Cell therapy — the use of stem cells and various engineered immune cells to target difficult-to-treat diseases like cancer and autoimmune conditions — has arguably been one of the big breakthroughs in modern medicine. By tapping into the natural functions of the body’s own cells and then supercharging them with genetic engineering, researchers have been able to develop a slew of powerful treatments.
As the potential for cell reprogramming may continue to grow, so too does the market. Already valued at $7.8 billion in 2020, the global cell therapy market is expected to exceed $23 billion by 2028. Driving part of that growth is a competitive landscape of pharmaceutical companies exploring solutions to make the innovative treatments easier to manufacture at scale and more affordable for the patients who need them.
One of the relatively unknown companies is Enlivex Therapeutics Ltd. ENLV, a clinical-stage immunotherapy company that says it is developing a highly differentiated cell therapy for the treatment of cancer, which may break the glass ceiling of cancer therapy and offer, for the first time ever, life-saving therapy for patients without any hope today.
First Generation Cell Therapies Held Promise But Struggle To Break Through Bottleneck?
First-generation cell therapies focused on autologous treatments — cells were taken from the patient who will receive the treatment.
These custom-engineered, made-to-order cell therapies have sometimes worked wonders, but manufacturing them is slow, expensive, and not easy to scale. This has rendered the potent therapies too expensive for many patients.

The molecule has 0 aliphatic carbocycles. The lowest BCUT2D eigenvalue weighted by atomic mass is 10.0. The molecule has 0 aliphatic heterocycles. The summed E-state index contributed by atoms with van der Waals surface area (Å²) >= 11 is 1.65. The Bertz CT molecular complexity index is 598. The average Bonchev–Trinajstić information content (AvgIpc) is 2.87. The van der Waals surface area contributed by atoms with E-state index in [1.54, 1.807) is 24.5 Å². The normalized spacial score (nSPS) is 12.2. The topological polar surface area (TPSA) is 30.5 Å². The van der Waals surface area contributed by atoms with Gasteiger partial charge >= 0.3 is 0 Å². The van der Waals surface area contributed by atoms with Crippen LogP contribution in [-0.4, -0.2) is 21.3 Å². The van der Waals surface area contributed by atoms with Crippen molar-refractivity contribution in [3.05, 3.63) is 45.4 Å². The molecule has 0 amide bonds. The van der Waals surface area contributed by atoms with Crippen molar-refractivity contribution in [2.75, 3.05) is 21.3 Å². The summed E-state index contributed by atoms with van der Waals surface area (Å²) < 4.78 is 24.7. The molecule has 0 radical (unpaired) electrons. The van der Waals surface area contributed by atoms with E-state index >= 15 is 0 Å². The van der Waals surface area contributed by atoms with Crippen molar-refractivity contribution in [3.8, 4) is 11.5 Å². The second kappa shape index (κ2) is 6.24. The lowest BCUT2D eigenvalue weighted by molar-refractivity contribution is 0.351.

To change that, some companies have begun exploring the possibility of allogeneic cell therapies — treatments that use healthy donor cells from a different person than the patient who will receive the treatment.
By using donor cells, pharmaceutical companies could potentially produce larger batches, offering the power of genetically engineered cell therapies but in a universal formula that doesn’t have to be custom-produced for each patient.
Universal, off-the-shelf cell therapies like these could be easier to manufacture at scale, making them more affordable to more patients. But low cost and high manufacturing scalability are not enough. Engineered T-cells that were successful against blood cancers failed in solid cancers. To combat this problem, several companies started to develop cell therapies that target other immune cells, not T-cells.
Fate Therapeutics Inc. FATE, for example, says it is engineering natural killer (NK) cells. The company’s pipeline of allogeneic NK cell therapy candidates is meant to leverage the disease-fighting capabilities of each of these cells for the treatment of a range of cancers and other diseases.
NKarta NKTX claims its “proprietary technology is designed to harness the power of these important pathogen-fighting immune cells and is uniquely capable of enhancing their ability to search and destroy tumor cells.”